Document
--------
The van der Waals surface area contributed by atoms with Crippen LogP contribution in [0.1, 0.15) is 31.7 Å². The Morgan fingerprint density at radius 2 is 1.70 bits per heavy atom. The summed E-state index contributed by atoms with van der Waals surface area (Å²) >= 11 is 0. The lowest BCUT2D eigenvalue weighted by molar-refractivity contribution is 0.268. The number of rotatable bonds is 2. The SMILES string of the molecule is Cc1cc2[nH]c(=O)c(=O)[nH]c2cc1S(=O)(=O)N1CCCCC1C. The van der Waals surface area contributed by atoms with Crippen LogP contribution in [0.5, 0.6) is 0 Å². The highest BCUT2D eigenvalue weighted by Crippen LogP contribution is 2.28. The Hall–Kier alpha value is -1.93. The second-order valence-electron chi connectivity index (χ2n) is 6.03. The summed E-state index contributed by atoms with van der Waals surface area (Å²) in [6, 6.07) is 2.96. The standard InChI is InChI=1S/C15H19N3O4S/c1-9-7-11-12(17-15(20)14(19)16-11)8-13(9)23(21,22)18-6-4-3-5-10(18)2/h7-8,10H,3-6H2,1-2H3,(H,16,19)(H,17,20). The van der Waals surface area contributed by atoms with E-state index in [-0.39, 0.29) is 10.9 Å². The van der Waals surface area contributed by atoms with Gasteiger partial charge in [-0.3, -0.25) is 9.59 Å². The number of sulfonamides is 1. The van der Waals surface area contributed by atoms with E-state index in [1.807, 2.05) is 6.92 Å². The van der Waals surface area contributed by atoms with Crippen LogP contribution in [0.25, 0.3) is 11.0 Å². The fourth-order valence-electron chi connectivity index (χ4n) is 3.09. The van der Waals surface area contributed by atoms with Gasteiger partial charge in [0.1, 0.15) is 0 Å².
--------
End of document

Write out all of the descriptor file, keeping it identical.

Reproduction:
The van der Waals surface area contributed by atoms with Crippen LogP contribution in [0.1, 0.15) is 31.7 Å². The Morgan fingerprint density at radius 2 is 1.70 bits per heavy atom. The summed E-state index contributed by atoms with van der Waals surface area (Å²) >= 11 is 0. The lowest BCUT2D eigenvalue weighted by molar-refractivity contribution is 0.268. The number of rotatable bonds is 2. The SMILES string of the molecule is Cc1cc2[nH]c(=O)c(=O)[nH]c2cc1S(=O)(=O)N1CCCCC1C. The van der Waals surface area contributed by atoms with Crippen LogP contribution in [0.5, 0.6) is 0 Å². The highest BCUT2D eigenvalue weighted by Crippen LogP contribution is 2.28. The Hall–Kier alpha value is -1.93. The second-order valence-electron chi connectivity index (χ2n) is 6.03. The summed E-state index contributed by atoms with van der Waals surface area (Å²) in [6, 6.07) is 2.96. The standard InChI is InChI=1S/C15H19N3O4S/c1-9-7-11-12(17-15(20)14(19)16-11)8-13(9)23(21,22)18-6-4-3-5-10(18)2/h7-8,10H,3-6H2,1-2H3,(H,16,19)(H,17,20). The van der Waals surface area contributed by atoms with E-state index in [-0.39, 0.29) is 10.9 Å². The van der Waals surface area contributed by atoms with Gasteiger partial charge in [-0.3, -0.25) is 9.59 Å². The number of sulfonamides is 1. The van der Waals surface area contributed by atoms with E-state index in [1.807, 2.05) is 6.92 Å². The van der Waals surface area contributed by atoms with Crippen LogP contribution in [0.25, 0.3) is 11.0 Å². The fourth-order valence-electron chi connectivity index (χ4n) is 3.09. The van der Waals surface area contributed by atoms with Gasteiger partial charge in [0.1, 0.15) is 0 Å².